United States

How Trek Leather and the False Claims Act may Re-shape the Importing Environment

Jul 26, 2017
From the KPMG TaxWatch

Companies engaging in U.S. import and export activity should understand that to manage risk effectively, trade activity carries with it certain compliance responsibilities. This article from Bloomberg BNA considers how the decision in United States v. Trek Leather coupled with recent actions under the False Claims Act potentially expands liability for individuals and companies involved in the importation process into the U.S.

Importers into the U.S. should understand that importing carries with it certain obligations, beyond payment of customs duties, or taxes on goods imported into a country which are considered indirect taxes.

In 1993, the Customs Modernization Act, or ‘‘Mod’’ Act, became effective and introduced the trade community to ‘‘informed compliance.’’ This concept was premised on the supposition that both U.S. Customs and Border Protection (CBP) and the importer are responsible for following customs regulations. Specifically, CBP must make information about the trade community’s rights and obligationavailable, and the importer must demonstrate reasonable care when entering, classifying and declaring the value of imported products.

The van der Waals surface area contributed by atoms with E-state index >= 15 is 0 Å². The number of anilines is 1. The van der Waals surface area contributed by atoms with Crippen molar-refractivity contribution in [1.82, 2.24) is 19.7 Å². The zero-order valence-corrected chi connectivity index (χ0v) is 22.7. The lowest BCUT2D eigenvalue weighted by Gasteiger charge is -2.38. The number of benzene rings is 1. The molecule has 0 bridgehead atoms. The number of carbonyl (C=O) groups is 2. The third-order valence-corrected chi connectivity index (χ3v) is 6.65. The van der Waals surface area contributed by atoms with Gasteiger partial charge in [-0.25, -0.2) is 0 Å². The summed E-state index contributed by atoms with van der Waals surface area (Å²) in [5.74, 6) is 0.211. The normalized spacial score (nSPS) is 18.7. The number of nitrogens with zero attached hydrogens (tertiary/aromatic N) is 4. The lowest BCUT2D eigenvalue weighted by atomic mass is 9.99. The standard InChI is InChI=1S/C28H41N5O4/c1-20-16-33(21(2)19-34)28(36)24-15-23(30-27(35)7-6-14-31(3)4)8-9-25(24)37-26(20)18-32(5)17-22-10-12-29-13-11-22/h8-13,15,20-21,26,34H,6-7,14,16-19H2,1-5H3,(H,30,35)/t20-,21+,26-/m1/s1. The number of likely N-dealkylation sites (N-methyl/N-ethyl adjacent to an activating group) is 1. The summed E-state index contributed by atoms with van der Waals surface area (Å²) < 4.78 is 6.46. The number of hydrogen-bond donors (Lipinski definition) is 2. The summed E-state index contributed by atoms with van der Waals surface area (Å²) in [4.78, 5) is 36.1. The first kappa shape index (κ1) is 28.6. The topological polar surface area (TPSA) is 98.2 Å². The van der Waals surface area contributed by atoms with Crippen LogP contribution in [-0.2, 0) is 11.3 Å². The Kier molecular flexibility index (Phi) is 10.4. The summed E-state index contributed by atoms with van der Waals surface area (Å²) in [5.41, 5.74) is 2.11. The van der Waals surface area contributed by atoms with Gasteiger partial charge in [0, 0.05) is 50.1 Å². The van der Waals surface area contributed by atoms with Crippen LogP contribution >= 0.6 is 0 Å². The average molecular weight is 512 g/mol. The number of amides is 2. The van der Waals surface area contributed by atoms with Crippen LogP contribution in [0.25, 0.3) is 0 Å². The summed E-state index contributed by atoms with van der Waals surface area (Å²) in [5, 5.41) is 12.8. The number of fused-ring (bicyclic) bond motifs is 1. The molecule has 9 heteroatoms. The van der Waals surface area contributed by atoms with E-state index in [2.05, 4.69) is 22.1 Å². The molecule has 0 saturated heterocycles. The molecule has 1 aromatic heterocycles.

This includes providing accurate and complete information on import declarations filed with CBP to enter merchandise into the customs territory of the U.S. and pay the correct customs duties and related fees upon importation. Historically, if these requirements were not met, liability would generally lie with the importer of record. However, the U.S. Court of Appeals for the Federal Circuit’sdecision in United States v. Trek Leather potentially expands liability to include individuals involved in the importation process.

Further, the False Claims Act (FCA) is another avenue through which companies may face large penalties, as the FCA is a federal statute that prohibits false statements made to the U.S. Government. Due to the increased number of FCA cases that the U.S. Department of Justice has handled in recent years, the federal government’s recoveries in 2015 exceeded $3.5 billion for the fourth consecutive year.

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